From the way our guide had planned our trip, the third day is the easiest and so we don’t have to get up until 6.30am – a welcome lie in.  Plus it’s either flat or downhill walking so a bit easier although not so good for the knees, again very grateful of the walking sticks. We see more ruins today before arriving at both our lunch spot and overnight spot.  The scenery today is amazing, definitely a highlight of the trail. The campsite is the busiest we’ve been at as most people stay here as it’s closest to Machu Picchu.  Very importantly there is shower facilities here and we get our first shower (cold) in a few days.  In the afternoon we visit some ruins, our ‘happy hour’ includes cake today which I have no idea how they made but it was much appreciated, then its dinner and early bedtime as tomorrow is the early start.  Before bed there is a tipping ceremony for the porters, our porters have worked incredibly hard, always applaud us arriving after a hard day of walking and make sure we have everything we need, it’s actually quite humbling to see them work so hard to help us and be very proud of their jobs.  Our chef wore a chef’s hat and whites and was always looking to make sure we enjoyed the food.  We were more than happy to tip the recommended amount to show our appreciation of their work.  Over the past few days we were happy to see that our porters were the best kitted out (with shoes and proper backpacks) where as some of the other companies don’t provide much for the porters and so they run up and down these mountains in sandals.

Up at 3.30am today as the porters have to catch the 5.30am train – the train company only has one train a day that they’ll let the porters on, on the much restricted local trains.  So we are in the queue at 4.30am for the trail to Machu Picchu to open at 5.30am.  Then it’s a very fast paced walk for an hour and a half to get to the Sun Gate for sunrise.  The sun gate is a ruin that overlooks Machu Picchu, and is the traditional inca entrance to the complex.  We have a brief stop here but as its fairly busy with people we continue down to Machu Picchu to watch the sun come over the tops of the mountains.  The view is impressive as we watch the sun move over the ruins – built from east to west so it can appreciate the sun rise and set.  The view is amazing and it is good to take a break after our trek and truly take in the setting before the masses arrive...

By 8am things get a bit hectic  - bus loads of people start arriving from 6am and so it’s busy, very busy and given that we got up at 3.30am neither of us are in the mood to deal with people...We soon realise that Machu Picchu is a very impressive ruin but is just not set up for the amount of tourists that visit it. This is something that has been hotly debated in local press since we have been here and there is talk of placing further restrictions on visitor numbers. Something clearly has to be done as they are just not able to deal with the numbers. 

The morning was spent with a tour from our guide around the ruins where he explained the various theories behind Machu Picchu, to sum up – they don’t know but the guesses vary from fortress to university....The scale of the rocks used in the construction are massive, I find it difficult to understand how the Incas managed to build a site of this size in the time they were around (a few hundred years).  I met an American from the US who claimed it was obvious that the Incas didn’t build Machu Picchu from scratch as it was much older than 500 years and that they only lived there.  So there is another theory but don’t think I’ll be repeating that to the Peruvians as they are very proud of the Inca legacy.  By 11am we feel we should be more interested in the site but food, a shower and sleep is calling and so we get the bus down to Aguas Calientes, the town by Machu Picchu.  The town is a bit of a nothingness, filled with hotels and restaurants but I suppose that’s inevitable next to the biggest tourist site in S. America.  We check into Terrazas Del Inca guesthouse, a friendly, family run hostel which has beds and showers – the two things that we have been lacking the past few days so we’re happy!!  We get lunch with our guide in Hot Springs 2 and then spend the rest of the day relaxing in the little town.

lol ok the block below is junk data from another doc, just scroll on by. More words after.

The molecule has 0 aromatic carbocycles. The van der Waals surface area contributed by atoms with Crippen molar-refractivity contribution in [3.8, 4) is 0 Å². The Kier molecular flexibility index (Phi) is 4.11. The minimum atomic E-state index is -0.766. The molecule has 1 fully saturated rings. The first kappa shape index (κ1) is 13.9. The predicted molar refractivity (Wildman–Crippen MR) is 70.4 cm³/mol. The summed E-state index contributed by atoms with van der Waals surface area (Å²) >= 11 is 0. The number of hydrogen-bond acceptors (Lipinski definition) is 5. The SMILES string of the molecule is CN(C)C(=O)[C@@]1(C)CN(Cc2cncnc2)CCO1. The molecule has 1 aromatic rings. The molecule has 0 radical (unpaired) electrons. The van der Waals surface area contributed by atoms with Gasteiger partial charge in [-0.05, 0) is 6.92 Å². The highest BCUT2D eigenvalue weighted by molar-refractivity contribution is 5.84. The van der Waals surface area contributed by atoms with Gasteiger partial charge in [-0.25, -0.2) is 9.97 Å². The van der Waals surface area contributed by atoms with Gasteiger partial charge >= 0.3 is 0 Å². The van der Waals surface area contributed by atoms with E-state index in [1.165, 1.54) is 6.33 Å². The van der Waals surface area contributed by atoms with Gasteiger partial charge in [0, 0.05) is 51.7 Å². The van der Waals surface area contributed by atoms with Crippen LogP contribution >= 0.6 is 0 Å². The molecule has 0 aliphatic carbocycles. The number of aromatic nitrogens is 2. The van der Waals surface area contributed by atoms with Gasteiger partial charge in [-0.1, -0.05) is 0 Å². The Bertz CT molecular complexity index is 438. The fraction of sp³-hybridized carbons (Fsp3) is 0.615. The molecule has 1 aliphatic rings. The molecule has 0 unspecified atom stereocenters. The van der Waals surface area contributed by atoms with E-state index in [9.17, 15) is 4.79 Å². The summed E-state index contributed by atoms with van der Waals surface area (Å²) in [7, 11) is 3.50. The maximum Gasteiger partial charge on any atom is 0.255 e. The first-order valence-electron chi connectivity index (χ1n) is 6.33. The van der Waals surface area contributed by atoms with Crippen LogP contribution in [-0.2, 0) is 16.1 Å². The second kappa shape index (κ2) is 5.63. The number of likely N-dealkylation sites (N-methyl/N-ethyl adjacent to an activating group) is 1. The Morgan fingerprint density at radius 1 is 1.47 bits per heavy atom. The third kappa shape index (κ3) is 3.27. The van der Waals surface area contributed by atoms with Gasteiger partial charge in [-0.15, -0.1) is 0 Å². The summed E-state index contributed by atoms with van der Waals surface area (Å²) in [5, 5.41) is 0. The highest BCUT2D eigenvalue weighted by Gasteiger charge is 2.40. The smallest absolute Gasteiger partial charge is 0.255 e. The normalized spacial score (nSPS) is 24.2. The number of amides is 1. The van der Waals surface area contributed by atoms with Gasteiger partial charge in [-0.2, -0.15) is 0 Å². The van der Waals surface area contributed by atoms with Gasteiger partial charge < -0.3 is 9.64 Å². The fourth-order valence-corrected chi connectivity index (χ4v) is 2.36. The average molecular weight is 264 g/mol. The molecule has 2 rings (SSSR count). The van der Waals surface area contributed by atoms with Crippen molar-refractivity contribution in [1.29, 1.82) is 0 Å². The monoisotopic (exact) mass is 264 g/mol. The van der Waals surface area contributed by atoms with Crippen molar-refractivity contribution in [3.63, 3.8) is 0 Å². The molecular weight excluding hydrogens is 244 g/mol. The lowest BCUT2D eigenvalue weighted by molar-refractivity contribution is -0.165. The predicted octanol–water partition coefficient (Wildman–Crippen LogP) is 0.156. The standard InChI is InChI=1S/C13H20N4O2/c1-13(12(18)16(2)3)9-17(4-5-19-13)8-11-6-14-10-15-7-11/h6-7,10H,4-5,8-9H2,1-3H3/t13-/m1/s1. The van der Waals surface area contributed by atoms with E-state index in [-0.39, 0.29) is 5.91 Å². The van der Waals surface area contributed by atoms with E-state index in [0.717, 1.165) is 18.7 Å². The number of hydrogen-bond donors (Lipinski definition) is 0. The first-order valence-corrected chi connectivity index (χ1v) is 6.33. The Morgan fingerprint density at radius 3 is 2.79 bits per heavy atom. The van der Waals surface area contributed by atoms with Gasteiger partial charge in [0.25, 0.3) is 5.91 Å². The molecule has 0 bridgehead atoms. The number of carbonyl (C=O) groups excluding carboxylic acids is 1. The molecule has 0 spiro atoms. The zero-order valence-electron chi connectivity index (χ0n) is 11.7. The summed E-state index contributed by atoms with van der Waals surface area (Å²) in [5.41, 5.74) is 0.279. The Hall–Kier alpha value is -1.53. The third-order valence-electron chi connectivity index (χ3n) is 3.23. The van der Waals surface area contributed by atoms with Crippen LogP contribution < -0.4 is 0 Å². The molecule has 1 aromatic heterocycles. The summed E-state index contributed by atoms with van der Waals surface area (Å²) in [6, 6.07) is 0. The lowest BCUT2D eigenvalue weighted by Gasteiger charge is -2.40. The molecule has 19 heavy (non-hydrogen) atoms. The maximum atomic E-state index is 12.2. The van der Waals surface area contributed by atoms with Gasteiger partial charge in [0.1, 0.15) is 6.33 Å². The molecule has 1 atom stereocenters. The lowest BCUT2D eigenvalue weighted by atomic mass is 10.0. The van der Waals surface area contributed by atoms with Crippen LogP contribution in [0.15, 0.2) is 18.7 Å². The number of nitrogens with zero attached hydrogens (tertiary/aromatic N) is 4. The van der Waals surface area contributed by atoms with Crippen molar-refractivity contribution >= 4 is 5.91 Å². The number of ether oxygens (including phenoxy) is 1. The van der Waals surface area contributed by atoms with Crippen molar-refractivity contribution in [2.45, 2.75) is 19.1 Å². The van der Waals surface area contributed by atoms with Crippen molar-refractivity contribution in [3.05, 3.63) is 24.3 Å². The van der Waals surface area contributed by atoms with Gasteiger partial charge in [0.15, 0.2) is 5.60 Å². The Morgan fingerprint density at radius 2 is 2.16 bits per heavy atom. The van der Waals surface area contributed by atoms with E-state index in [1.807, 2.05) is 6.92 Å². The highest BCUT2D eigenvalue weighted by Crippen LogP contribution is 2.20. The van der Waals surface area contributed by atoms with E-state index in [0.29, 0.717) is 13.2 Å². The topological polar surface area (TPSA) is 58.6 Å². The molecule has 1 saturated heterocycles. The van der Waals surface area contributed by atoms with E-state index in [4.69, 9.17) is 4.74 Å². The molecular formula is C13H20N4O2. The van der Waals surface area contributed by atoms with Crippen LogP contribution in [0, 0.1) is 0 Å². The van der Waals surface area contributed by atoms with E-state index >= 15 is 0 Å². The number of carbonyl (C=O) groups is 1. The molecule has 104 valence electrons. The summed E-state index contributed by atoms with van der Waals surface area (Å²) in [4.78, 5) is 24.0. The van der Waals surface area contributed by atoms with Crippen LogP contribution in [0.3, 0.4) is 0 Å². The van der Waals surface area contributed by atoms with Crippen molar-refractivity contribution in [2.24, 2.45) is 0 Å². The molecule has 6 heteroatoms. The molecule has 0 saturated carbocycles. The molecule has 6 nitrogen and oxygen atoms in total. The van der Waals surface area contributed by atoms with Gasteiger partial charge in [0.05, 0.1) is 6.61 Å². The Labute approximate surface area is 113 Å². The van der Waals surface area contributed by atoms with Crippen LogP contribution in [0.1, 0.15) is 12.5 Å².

The next day is yet another early start, breakfast at 5am, and we started queuing for the bus at 5.10am, and got onto a bus about half an hour later, then we queued for about an hour to get into Machu Picchu (this is why we don’t miss touristy places).  Then while most of the tourists watch the sun rise (it was a bit cloudy and so we didn’t bother), we explore the parts of the ruins that were too busy yesterday to see.  So in that respect it was worthwhile to come back a second day, however without a guide it doesn’t quite mean as much.  The main reason for coming back is to climb a second viewpoint (Huayna Picchu) over Machu Picchu (we signed up for this back in the UK and I was regretting signing up for further trekking...).   This walk turned out to be not quite a walk but more of a scramble up a steep ascent of as usual uneven Inca steps.  It was a tough climb - We didn’t have much time to enjoy it as we had to rush back down to make our train, but it was an impressive view and good to get another perspective of the site.  And so back to Cusco via a very comfortable tourist train (hard to understand but that’s how most people arrive to Aguas Calientes – you don’t have to go for the four day trek, but for us it was definitely worth it!)

Overall we had an amazing time on our trek to Machu Picchu. I think we would both agree that the special part was actually getting there, rather than the final destination. Along the way we got to see many inca sights and it was impressive for us to take the route to Machu Picchu that the Incas took. We definitely recommend the trek and wish we had more time to do some of the other great treks around Cusco.
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Joe on

Sunrise across Machu Picchu looks and sounds fantastic, hope legs arent too achey and feet arent too stinky!